SDTC releases latest round of clean tech projects
Sustainable Development Technology Canada unveiled today its latest stable of clean technology projects, representing an investment totalling $48 million and an additional $111 million from public-private sector consortia partners.
I’ll dig deeper into individual projects later, but out of 22 new projects here’s a list of some standouts:
1) Wind Smart Inc. of Edmonton is co-developing a new drive system for wind turbines that will increase power generation compared with gear-driven assemblies while reducing maintenance costs. Unlike conventional models, the motor and generator will be situated at ground level. The system will replace the gearbox presently employed on wind turbines with a hydraulic motor to drive a hydrostatic pump. This will drive a synchronous generator, which in turn will generate power directly into the grid. The system will enable the capture of more wind energy over a wider wind speed range, using the same turbine. A key innovation is the ability to control the hydrostatic drive unit and to prevent over-speeding of the wind turbine. This application is designed for wind turbines up to1.5 MW with standard off-the-shelf components.
2) New Energy Corporation Inc. in Calgary will demonstrate tidal power generation on British Columbia’s west coast. The project consists of installing up to 500 kW of power-generating capacity in a narrow channel between Maude Island and Quadra Island, adjacent to Seymour Narrows, near Campbell River, B.C. The technology to be demonstrated is New Energy’s EnCurrent vertical axis turbine, which employs vanes mounted parallel to a vertical shaft to extract energy from a moving stream of water regardless of its direction.
3) The Pressure Pipe Inspection Co. of Mississauga is developing and demonstrating “PipeDiver,” a robotic device that inspects small diameter, pre-stressed cylindrical concrete pipe (PCCP) used for water transmission. The device will enable the identification of distressed pipe, enabling water utilities to minimize operational risks, optimize their investment, and extend the safe and economic life of their pipelines – saving themselves, and taxpayers, millions of dollars. Canada’s PCCP infrastructureis aging, and is starting to decay. While the risk of pipe failure is low, failures can be catastrophic. Such failures result in interruptions to the water supply as well as damage to adjacent pipes and infrastructure.
4) Unicell Ltd. of Toronto will demonstrate the environmental benefits and operational advantages of an all-electric, lightweight composite monocoque urban delivery vehicle in typical Canadian operating conditions. The demonstration involves putting a small fleet of the vehicles into commercial use with Purolator Courier in Toronto and other cities across the country. These vehicles will replace conventional gasoline-powered delivery vans, eliminating on-street emissions and reducing greenhouse gas emissions by more than 80 per cent. These vehicles will have twice the useful life of conventional vans, leading to further environmental and economic advantages. The project also seeks to demonstrate that couriers using the vehicle will be more productive in their route activities, leading to substantial savings for their operators.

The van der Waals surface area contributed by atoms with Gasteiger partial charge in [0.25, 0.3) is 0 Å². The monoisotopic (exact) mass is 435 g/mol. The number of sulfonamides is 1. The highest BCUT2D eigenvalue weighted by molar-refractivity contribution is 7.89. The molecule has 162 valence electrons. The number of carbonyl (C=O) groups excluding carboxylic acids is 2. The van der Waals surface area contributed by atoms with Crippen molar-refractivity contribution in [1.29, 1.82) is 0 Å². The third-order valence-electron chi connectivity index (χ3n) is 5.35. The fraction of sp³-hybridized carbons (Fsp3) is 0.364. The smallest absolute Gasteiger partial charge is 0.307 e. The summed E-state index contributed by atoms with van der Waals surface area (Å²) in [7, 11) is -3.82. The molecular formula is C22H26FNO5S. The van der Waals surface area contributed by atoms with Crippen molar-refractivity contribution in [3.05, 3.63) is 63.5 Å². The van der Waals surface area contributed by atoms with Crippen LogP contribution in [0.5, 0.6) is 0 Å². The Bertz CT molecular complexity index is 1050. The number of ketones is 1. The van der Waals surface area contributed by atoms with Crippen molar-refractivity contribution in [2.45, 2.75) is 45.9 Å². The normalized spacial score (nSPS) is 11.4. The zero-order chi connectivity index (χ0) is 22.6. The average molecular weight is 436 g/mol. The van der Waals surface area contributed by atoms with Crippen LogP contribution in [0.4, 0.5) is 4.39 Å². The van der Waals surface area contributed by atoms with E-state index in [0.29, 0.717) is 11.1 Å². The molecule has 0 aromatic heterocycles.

5) Advanced BioRefinery Inc. of Ottawa will demonstrate a 50 tonne-per-day, transportable fast pyrolysis system that converts logging residue including slash and bark into an energy-dense, economically transportable bio-liquid. The system is primarily designed for remote logging sites but has applications anywhere sufficient biomass exists. The liquid fuel will be used as a replacement for fossil fuel in industrial boilers and furnaces. The renewable fuel can also be used to generate electricity via a gas turbine. The company will field test the equipment, determine operating costs and establish relationships between feedstock qualities and product energy and chemical values. This project would seem an ideal fit for turning B.C. trees killed by the pine beetle into biofuel.
There are several more worth highlighting. I encourage readers to take a look at the complete list. In total, SDTC has funded eight rounds of projects since April 2002 — this amounts to 97 projects with a commitment of $217 million. Add consortia contributions and the total investment to date is $776 million.